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Circular motion with a spring

  1. Dec 13, 2016 #1
    1. The problem statement, all variables and given/known data
    image.png
    http://[URL=http://www.siz.co.il/][PLAIN]http://up416.siz.co.il/up3/w2jymjm5nqxy.png [Broken]

    A body with a mass that equals to m is inside a smooth tube and is attached to two identical springs with constants that equal to k. Their length when they are limp is L0. When the body is in the middle of the tube both springs are limp.
    The tube is attached to a pole that spins around with an angular velocity that equals to ω (The motion is only horizontal)
    1. In what distance the body needs to be from the center of the tube so he will spin around along with the tube without moving in relative to him?
    Answer: mω2L0/(2k-mω2)
    2. Now we attach the tube in an angle of 37 degrees to the pole (α=37 degrees), what the angular velocity ω0 needs to be so both springs will remain limp?
    2b. The angular velocity in increased to 2ω0, in what distance the body needs to be from the center of the tube so he will spin around along with the tube without moving in relative to him?

    Honestly I tried a lot but I can't seem to solve the first question, can anyone help please?
    Sorry for my English, I know it's very poor.
    Equations:
    mar=F
    ar2r
    F=KΔL
    ma=F

    How I tried to solve this:

    I tried to say that the force that the springs enables on the body is 2KΔL, but it didn't work.
     
    Last edited by a moderator: May 8, 2017
  2. jcsd
  3. Dec 13, 2016 #2

    PeroK

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    Can you start by calculating the centripetal force required for circular motion of the mass ##m##?
     
  4. Dec 13, 2016 #3
    Honestly I have know idea how to do it, we have just started to learn this topic.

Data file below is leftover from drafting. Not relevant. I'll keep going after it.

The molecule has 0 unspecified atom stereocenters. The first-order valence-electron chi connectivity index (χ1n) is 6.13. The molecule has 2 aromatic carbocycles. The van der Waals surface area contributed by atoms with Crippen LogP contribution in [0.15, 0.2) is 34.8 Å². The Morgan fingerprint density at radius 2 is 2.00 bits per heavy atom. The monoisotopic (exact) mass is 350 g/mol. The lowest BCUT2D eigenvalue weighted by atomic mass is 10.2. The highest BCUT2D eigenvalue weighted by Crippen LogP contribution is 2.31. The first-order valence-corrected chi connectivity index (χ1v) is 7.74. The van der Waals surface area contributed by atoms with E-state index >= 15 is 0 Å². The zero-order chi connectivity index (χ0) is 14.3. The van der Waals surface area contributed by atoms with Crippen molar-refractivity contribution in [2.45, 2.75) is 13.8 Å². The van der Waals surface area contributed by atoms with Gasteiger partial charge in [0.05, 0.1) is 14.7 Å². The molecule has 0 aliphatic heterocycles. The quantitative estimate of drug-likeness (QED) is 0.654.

Can you post a solution to the first question and I will try to understand from it?
     
  5. Dec 13, 2016 #4

    PeroK

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    The purpose of this forum is to help you do problems that you perhaps can't quite do yourself. We assume you have some familiarity with the material.

    The best thing to do is to find your notes on circular motion and centripetal force. There is also lots of material online about this subject. For example:

    http://www.physicsclassroom.com/class/circles

    You can always ask specific questions here if there is something in particular you don't understand.
     
  6. Dec 13, 2016 #5
    centripetal force is ##mr\omega^2## where r - radius, m - mass, ##\omega## - angular velocity.
     
  7. Dec 13, 2016 #6
    Sorry, I didn't explain myself quite well. We did work on this subject for a bit, but this question is much harder than what we did so far. I know the basics but this question is really hard for me.
     
  8. Dec 13, 2016 #7

    PeroK

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    You appear to be stuck on the basics. @Buffu has given you the answer to my first question above.
     
  9. Dec 13, 2016 #8
    You just need to find the displacement of the object inside the tube due to its rotation.